Fault in Our Stars first look reviews: a smart, soulful, swollen tearjerker

American critics are positive about the big screen adaptation of John Green's novel starring "note-perfect" Shailene Woodley


The big screen adaptation of John Green’s young adult tear-jerker hits UK cinemas later this month. And there’s a whole lot of hype surrounding the international best-seller. 


The tale, which follows the fledgling love story of cancer patients Hazel Grace and Augustus Walters, already has an army of fans, who all know that the film, directed by Josh Boone and starring Shailene Woodley and Ansel Elgort, has a lot to live up to. 

First reviews of the movie have just started filtering through in the US. So, what’s the verdict? Is it as good as the book? 

Variety say the film “walks a knife’s edge between heart-on-sleeve sensitivity and crass exploitation for its entire running time, and the fact that it largely stays on the right side of that divide has to mark it as a success,” adding that the movie is “several degrees smarter than most films aimed at teenagers, this Fox melodrama ought to strike a resonant chord with young audiences.”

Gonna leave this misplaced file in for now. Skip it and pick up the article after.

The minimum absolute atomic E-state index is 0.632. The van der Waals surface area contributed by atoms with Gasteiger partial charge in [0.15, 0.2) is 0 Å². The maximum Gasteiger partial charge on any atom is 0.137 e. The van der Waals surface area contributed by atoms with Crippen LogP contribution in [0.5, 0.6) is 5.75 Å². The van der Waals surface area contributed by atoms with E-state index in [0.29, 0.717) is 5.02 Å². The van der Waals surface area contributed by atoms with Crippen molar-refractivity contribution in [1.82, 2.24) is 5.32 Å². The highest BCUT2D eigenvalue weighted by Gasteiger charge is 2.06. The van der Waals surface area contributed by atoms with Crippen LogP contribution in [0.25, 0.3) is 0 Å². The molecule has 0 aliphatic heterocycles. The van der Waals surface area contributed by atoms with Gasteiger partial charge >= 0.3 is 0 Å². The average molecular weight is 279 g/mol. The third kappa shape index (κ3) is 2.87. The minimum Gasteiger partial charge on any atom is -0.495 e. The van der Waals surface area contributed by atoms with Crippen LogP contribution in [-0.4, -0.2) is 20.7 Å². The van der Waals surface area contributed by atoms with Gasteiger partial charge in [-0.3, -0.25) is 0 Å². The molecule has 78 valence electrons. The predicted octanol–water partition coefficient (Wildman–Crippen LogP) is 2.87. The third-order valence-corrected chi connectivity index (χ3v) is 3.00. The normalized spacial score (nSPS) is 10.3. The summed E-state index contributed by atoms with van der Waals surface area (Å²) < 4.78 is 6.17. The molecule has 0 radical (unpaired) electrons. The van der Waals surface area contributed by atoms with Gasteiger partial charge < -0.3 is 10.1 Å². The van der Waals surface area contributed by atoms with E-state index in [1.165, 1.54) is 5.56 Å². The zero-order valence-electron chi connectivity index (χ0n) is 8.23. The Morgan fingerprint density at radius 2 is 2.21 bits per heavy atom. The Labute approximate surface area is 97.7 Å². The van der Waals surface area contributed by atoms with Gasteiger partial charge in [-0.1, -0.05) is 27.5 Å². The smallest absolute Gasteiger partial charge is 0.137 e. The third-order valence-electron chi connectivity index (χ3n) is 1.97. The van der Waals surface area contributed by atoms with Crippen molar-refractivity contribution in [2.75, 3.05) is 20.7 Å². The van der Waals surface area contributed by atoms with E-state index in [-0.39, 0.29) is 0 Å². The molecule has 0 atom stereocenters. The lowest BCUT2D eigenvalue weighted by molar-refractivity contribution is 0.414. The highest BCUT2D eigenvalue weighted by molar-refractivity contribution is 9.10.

They also praise the film’s star, saying TFIOS is “soulfully acted, especially by a never-better Shailene Woodley” who “has much more to offer the cinema than an ability to run through obstacle courses while mouthing mealy mythology.”

The Wrap‘s reviewer Diane Garrett warns readers to “get our your hankies” for the “unabashed tearjerker” which “[wears] its sorrow on its sleeve”. 

“The movie is glossy Hollywood sad — cathartic without being too much of a bummer,” continues Garrett, saying that Woodley is a “grounding influence” on the film, and adding: “The Fault in Our Stars may not show the true messiness of cancer, but it does grapple with death and the ability to survive great loss.”

The Hollywood Reporter also note the main star’s performance, saying: “The script makes an excellent fit for Woodley.” Before going on to say the film “preserved the distinctly literate tone of the book” and “resolutely refuses to become a cliched cancer drama, creating instead two vibrant, believable young characters filled with humor and intelligence.” 

Screen Daily says: “The Fault In Our Stars is engagingly plotted and anchored by rich characterisations — a swollen tearjerker that confirms the star presence of Shailene Woodley”, who they go on to call “is open and ever-present — note-perfect in capturing the emotional swirl of living and losing.” 


The Fault in Our Stars is in UK cinemas 19 June 2014